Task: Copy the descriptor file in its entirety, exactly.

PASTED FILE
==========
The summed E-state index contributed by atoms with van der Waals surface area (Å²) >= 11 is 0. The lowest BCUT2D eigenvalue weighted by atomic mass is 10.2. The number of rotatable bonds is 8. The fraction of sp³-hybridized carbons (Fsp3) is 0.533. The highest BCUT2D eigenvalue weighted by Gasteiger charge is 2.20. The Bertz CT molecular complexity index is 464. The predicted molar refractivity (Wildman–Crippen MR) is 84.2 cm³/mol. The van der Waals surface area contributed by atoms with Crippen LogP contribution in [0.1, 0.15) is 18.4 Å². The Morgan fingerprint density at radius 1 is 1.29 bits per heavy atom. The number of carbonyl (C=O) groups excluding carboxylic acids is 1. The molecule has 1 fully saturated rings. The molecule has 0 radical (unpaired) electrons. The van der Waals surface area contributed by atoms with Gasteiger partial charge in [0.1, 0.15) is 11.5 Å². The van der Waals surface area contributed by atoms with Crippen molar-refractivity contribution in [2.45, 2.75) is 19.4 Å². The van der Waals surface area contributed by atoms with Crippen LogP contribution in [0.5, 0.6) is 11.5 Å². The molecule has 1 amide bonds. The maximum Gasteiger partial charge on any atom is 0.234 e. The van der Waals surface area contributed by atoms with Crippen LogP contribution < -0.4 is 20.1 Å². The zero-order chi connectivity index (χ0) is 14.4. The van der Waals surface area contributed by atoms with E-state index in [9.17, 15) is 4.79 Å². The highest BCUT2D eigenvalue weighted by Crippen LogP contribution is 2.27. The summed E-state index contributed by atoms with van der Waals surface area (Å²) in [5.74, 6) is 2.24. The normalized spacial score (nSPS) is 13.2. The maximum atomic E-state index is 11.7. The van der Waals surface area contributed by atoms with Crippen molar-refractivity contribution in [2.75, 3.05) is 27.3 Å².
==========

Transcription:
The summed E-state index contributed by atoms with van der Waals surface area (Å²) >= 11 is 0. The lowest BCUT2D eigenvalue weighted by atomic mass is 10.2. The number of rotatable bonds is 8. The fraction of sp³-hybridized carbons (Fsp3) is 0.533. The highest BCUT2D eigenvalue weighted by Gasteiger charge is 2.20. The Bertz CT molecular complexity index is 464. The predicted molar refractivity (Wildman–Crippen MR) is 84.2 cm³/mol. The van der Waals surface area contributed by atoms with Crippen LogP contribution in [0.1, 0.15) is 18.4 Å². The Morgan fingerprint density at radius 1 is 1.29 bits per heavy atom. The number of carbonyl (C=O) groups excluding carboxylic acids is 1. The molecule has 1 fully saturated rings. The molecule has 0 radical (unpaired) electrons. The van der Waals surface area contributed by atoms with Gasteiger partial charge in [0.1, 0.15) is 11.5 Å². The van der Waals surface area contributed by atoms with Crippen molar-refractivity contribution in [2.45, 2.75) is 19.4 Å². The van der Waals surface area contributed by atoms with Crippen LogP contribution in [0.5, 0.6) is 11.5 Å². The molecule has 1 amide bonds. The maximum Gasteiger partial charge on any atom is 0.234 e. The van der Waals surface area contributed by atoms with Crippen LogP contribution < -0.4 is 20.1 Å². The zero-order chi connectivity index (χ0) is 14.4. The van der Waals surface area contributed by atoms with E-state index in [9.17, 15) is 4.79 Å². The highest BCUT2D eigenvalue weighted by Crippen LogP contribution is 2.27. The summed E-state index contributed by atoms with van der Waals surface area (Å²) in [5.74, 6) is 2.24. The normalized spacial score (nSPS) is 13.2. The maximum atomic E-state index is 11.7. The van der Waals surface area contributed by atoms with Crippen molar-refractivity contribution in [2.75, 3.05) is 27.3 Å².